Liens and Ethics

Liens and Ethics

A personal injury attorney’s job is not complete after a settlement or verdict is reached.  In fact, reaching a settlement or verdict is sometimes the easiest part of the case.  Negotiating liens so that a client can keep her settlement/verdict funds has become an ever-increasing burden upon both personal injury attorney and client.

Attorneys must understand the ethical issues involved when negotiating liens and distributing settlement/verdict funds.  Clients should understand that their attorney is doing his best to assure maximum recovery in compliance with his ethical obligations.

The following is a summary of Arizona ethical rules, and law interpreting those rules, that typically arise in lien situations:

    • Arizona Ethics Rule 1.15 – Safekeeping Property

 

  • Arizona Bar Ethics Opinions

Opinion No. 88-02 – January 11, 1988

Opinion No. 88-06 – July 5, 1988

Ethics 97-02: Personal Injury; Settlements; Creditors of Client

Ethics 98-06: Liens, Creditors of Clients; Client Funds and Property; Settlements

Ethics 03-05: Conflicts of Interest; Settlements; Creditors of Client; Indemnify Releasee; Liens

    • In re Augenstein

, 177 Ariz. 581, 870 P.2d 399 (1994) (regarding failure to notify third party of settlement and satisfy lien executed on behalf of client).

    • In re Burns

, 139 Ariz. 487, 679 P.2d 510 (1984) (regarding failure to honor lien of third party).

  • South Carolina Bar Ethics Opinion 05-08 – 2005 WL 1123351 (requiring attorney to hold lien funds in trust when attorney has actual notice of lien, regardless of whether client instructs attorney not to pay lien)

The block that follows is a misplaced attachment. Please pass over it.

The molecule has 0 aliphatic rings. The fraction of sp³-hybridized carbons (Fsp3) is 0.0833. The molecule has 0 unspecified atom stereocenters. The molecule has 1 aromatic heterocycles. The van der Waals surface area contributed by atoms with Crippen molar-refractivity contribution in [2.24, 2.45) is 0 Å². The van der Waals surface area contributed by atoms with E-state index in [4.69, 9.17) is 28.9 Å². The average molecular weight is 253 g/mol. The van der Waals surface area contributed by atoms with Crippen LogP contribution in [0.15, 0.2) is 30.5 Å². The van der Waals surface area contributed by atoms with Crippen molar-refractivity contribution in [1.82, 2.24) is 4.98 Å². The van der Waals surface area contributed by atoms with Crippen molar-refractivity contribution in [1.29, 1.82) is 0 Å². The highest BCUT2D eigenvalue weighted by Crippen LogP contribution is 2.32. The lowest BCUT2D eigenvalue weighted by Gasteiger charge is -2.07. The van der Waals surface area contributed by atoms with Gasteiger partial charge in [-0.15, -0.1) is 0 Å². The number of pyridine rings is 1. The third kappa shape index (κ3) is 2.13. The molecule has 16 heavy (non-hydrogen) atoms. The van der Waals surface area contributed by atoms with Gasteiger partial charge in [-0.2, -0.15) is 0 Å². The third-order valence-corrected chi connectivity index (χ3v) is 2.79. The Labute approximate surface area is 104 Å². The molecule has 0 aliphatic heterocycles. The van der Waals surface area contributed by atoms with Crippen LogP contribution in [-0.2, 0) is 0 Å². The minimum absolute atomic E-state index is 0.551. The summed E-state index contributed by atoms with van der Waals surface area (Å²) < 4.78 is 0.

• Connecticut Bar Ethics Opinion 00-13 – 2000 WL 1370795 (requiring attorney to protect lien holder’s rights when the lien is “established conclusively”)
  • Connecticut Bar Ethics Opinion 98-13 – 2000 WL 993683 (absent “actual knowledge” of lien, there is no need to protect interests of lien holder)
  • Connecticut Bar Ethics Opinion 95-20 – 1995 WL 389639 (lawyer has no duty to seek out potential lien claimants)
  • South Carolina Bar Ethics Opinion 94-20 – 1994 WL 928296 (a lawyer who knows his or her client has made a valid assignment of litigation proceeds to a medical care provider may not ethically ignore the assignee’s rights and pay the assigned funds to the assignor-client)
  • South Carolina Bar Ethics Opinion 93-31 – 1993 WL 928278 (a lawyer does not have an affirmative duty to put health insurer on notice of a tort action. If the health insurer asserts a subrogation right, the lawyer needs to analyze the claim in light of the facts and advise the client as to the best course of action under the circumstances)
  • Alaska Bar Ethics Opinion 05-08 – 2008 WL 4354841 (the subrogated insurer’s right to receive proceeds from the insured plaintiff’s recovery in a lawsuit does not make the insurer a “client” of the lawyer under the ethics rules)
  • Connecticut Bar Ethics Opinion 99-16 – 1999 WL 958022 (lawyer has duty to protect lien holder’s interests when “actual notice” of lien is obtained)
  • Wisconsin Lawyer March 2009 – E-09-01: Third Party Lien on Settlement Proceeds (regarding a lawyer’s responsibilities when a client gives a third party a lien on settlement proceeds).

Should you have any questions about how to handle liens in personal injury cases, please contact Palumbo Wolfe partner,Scott I. Palumbo, at 602-265-5777.

 

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The information on this website is for general information purposes only. Nothing on this site should be taken as legal advice for any individual case or situation. This information is not intended to create, and receipt or viewing does not constitute, an attorney-client relationship.

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